Will posting calorie labels help?

The label on the packaging of a sandwich shows its nutritional value.

Dan Ariely


Kai Ryssdal: There was clearly a lot in the health care bill. Some of which is complicated health policy stuff, and some of which is more simple. One of the seemingly simple things was a requirement that restaurants post nutrition information in plain sight. Theory being that it'll get us to make better food choices and hopefully prevent some of problems that come with unhealthy eating.

Dan Ariely teaches behavioral economy at Duke University. He points out that what seems simple is not always so. Dan, it's good to talk to you again.

DAN ARIELY: Same here.

Ryssdal: All right, so let's cut to the chase. These calorie labels that we are seeing in some places, and now we'll see in way more places, do they work?

ARIELY: So far the evidence is no. You put them up, and you would think that they would be very helpful, right? You tell people what the calories are, but all the research done so far, ours and other people, show that this doesn't work. Basically we got the help of one fast-food Chinese place, we had them holed off for a while, so we could track what people were doing. Then they put calorie labeling, we tracked what people were doing. Turns out the effect is very, very close to zero.

Ryssdal: All right, why?

ARIELY: So I think there are two main reasons. The first one is that the number is not very informative. Do you know how much calories you are supposed to eat?

Ryssdal: Yeah, no, I have no idea. It's like, I don't know, 2,000... 4,000? I don't know, I don't know.

ARIELY: And what you're supposed to eat, are you eating close to that?

Ryssdal: Again, I don't know.

ARIELY: You have any feeling about how much you're eating?

Ryssdal: Not a single clue.

ARIELY: That's right. So that I think is the first point is that we tell people what the numbers are, but the number itself is not very informative. The second reason is that we are getting people who already made a decision about which restaurant to enter. So if you go into McDonald's or you go into a fast-food Chinese place, you're not going to look at the board and say, oh my goodness, I didn't know these places were so calorie full, let me go somewhere else.

Ryssdal: I'm shocked.

ARIELY: I'm shocked, let me go somewhere else.

Ryssdal: OK, so assuming I walk in the door thinking I'm going to have orange chicken or whatever it is, regardless of what the sign says, how do you get people to change their behavior?

ARIELY: OK, that's the next thing we did, which is after being disappointed with the calorie labeling, we said so what can we do. And if you think about it what lots of fast-food places do is that they give you a lot of cheap, free calories that make the portions look big. Rice, or noodles, or a big order of french fries. All of those things are calorie full, they make the meal look bigger, they don't cost much, and they get you to have many, many more calories. So we asked people if they would be willing to take half a portion of rice if we give them a discount for 25 cents, and about 40 percent of the people went for this offer. Now, we did this for a while. Imagine that we're doing it for a couple of weeks, and everybody get used to this deal, and so on, and then we take the deal away. Turns out under those conditions nobody asks for it. Nobody says, hey, last week you did this, can you give me less rice? Now they get the full amount of rice, and what do they do? They finish the whole amount. So people not only need this nudge, this reminder, but they need to have it at the right moment when they're tempted, and they're not coming up with it themselves.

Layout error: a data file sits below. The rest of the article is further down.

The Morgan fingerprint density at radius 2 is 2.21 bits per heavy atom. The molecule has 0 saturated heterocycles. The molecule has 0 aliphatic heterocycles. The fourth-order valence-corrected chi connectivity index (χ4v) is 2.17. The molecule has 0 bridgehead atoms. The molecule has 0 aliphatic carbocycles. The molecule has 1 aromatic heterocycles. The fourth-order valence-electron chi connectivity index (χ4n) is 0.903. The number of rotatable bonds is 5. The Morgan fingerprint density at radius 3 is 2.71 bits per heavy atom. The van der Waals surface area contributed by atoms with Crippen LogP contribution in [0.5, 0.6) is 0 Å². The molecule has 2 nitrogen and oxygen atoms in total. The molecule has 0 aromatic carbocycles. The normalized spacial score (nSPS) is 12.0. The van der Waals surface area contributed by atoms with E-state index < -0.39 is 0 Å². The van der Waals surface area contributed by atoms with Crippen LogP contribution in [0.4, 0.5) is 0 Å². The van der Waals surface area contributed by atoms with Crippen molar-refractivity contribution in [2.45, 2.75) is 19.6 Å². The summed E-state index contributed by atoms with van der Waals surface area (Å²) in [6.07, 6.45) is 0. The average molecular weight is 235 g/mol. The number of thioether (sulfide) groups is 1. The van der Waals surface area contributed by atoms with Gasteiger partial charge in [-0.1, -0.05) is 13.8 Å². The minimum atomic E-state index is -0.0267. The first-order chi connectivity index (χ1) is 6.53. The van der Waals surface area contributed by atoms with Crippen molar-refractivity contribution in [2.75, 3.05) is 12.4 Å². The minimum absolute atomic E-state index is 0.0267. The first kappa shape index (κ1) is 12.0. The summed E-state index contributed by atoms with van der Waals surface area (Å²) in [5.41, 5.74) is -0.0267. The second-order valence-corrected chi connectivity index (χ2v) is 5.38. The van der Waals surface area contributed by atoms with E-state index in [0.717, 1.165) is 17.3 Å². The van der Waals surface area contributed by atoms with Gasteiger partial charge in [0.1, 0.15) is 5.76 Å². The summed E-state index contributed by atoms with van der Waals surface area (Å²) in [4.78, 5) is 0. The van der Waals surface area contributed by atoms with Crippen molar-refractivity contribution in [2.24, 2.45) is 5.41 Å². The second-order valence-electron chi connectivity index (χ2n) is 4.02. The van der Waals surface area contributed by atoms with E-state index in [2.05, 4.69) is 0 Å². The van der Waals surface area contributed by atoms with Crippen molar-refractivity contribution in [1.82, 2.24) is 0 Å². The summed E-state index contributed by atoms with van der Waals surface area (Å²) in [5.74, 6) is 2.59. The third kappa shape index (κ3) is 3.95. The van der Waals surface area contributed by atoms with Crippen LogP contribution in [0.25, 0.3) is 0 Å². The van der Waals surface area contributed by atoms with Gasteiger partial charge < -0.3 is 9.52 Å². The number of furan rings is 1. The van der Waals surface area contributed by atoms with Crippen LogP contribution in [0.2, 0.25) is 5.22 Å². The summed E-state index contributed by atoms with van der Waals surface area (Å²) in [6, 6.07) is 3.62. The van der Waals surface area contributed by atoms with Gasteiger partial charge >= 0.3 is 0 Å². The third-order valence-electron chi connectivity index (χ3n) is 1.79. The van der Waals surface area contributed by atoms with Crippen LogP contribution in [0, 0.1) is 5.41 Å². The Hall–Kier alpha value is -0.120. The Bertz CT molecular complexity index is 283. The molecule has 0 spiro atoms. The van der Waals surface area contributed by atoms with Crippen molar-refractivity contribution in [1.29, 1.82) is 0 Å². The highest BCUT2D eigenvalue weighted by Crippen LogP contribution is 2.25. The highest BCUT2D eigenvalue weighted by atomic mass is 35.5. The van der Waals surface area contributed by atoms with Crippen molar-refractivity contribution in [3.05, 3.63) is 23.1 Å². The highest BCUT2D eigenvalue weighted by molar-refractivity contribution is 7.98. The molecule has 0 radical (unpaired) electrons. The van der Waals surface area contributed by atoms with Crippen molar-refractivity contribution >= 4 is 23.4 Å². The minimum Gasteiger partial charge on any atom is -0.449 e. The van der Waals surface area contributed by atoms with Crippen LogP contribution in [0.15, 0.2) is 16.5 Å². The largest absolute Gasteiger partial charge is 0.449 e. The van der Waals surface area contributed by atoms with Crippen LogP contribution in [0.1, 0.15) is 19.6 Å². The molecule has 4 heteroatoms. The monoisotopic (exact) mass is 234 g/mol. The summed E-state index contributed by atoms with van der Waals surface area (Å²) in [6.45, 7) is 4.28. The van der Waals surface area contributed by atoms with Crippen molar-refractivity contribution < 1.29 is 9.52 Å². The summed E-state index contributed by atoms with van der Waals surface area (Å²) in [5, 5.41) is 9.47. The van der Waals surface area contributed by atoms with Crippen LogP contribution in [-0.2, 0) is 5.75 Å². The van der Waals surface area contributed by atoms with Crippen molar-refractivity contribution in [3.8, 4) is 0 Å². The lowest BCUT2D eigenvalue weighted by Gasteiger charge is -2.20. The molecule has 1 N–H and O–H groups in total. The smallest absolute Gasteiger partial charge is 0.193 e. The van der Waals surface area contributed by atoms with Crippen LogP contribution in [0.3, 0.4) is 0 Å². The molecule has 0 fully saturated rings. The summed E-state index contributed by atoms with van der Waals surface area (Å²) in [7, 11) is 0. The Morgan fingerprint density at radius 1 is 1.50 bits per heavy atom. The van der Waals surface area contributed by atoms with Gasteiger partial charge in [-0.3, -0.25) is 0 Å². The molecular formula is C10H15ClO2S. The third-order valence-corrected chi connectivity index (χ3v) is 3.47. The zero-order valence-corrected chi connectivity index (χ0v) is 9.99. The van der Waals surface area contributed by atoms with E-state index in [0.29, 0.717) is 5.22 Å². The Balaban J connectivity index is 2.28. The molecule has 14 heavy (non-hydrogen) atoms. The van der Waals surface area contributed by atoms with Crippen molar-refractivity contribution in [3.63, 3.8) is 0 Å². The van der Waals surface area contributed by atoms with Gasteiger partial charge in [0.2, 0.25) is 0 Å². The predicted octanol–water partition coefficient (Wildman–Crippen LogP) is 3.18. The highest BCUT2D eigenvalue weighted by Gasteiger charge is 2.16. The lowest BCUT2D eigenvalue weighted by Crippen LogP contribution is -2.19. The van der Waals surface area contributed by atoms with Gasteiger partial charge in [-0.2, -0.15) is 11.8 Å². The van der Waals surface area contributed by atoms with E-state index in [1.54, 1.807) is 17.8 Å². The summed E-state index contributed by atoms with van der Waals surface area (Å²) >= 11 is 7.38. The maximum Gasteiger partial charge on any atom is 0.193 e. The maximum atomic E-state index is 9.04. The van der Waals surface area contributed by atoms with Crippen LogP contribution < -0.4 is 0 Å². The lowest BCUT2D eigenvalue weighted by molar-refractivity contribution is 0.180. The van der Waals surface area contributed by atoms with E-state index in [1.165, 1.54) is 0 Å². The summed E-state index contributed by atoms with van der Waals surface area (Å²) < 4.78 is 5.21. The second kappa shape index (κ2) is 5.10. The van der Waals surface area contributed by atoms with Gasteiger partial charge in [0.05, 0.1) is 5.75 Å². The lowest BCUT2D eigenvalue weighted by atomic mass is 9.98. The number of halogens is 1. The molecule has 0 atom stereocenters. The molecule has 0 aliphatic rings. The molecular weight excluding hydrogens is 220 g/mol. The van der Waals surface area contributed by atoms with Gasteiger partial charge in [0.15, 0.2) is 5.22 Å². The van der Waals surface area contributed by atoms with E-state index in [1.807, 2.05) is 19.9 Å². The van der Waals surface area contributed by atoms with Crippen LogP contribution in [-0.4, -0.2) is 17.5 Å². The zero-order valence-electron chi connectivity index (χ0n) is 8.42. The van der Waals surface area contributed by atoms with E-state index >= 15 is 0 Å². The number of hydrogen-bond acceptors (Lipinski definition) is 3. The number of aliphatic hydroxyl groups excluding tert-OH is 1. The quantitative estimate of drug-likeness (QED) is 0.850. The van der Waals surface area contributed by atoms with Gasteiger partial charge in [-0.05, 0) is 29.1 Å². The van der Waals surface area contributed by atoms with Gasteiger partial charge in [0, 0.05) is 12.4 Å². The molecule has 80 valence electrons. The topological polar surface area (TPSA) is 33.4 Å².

Ryssdal: All right, but here's the thing if I'm running that Chinese restaurant, and I can give you cheap, free calories with a lot of rice and get my extra 25 cents, it cuts into my profit margin if you take away the rice.

ARIELY: That's right. Now the rest of them have to decide what they want to do. So we tried another promotion in which we just offered people if they wanted half the amount of rice. There was no financial incentive in it. And guess what, almost the same amount of people took the half portion of rice even when there was no payment involved with it.

Ryssdal: One more question. What happens when these calorie notices, as they inevitably will, fade into the observational background, when people no longer see them because they've been up there for so long, then what's going to happen?

ARIELY: Well, you know, there's no effect now, so how could get it worse? It was a really nice idea, really thoughtful idea to create it. It turns out it doesn't work. That's OK. But I don't see why now we're going to create all this regulation that is forcing everybody to do this basically useless thing of putting these calorie labels up.

Ryssdal: Dan Ariely teaches behavioral economics at Duke University. His book is called "Predictably Irrational." Dan, thanks a lot.

ARIELY: My pleasure.

Dan Ariely


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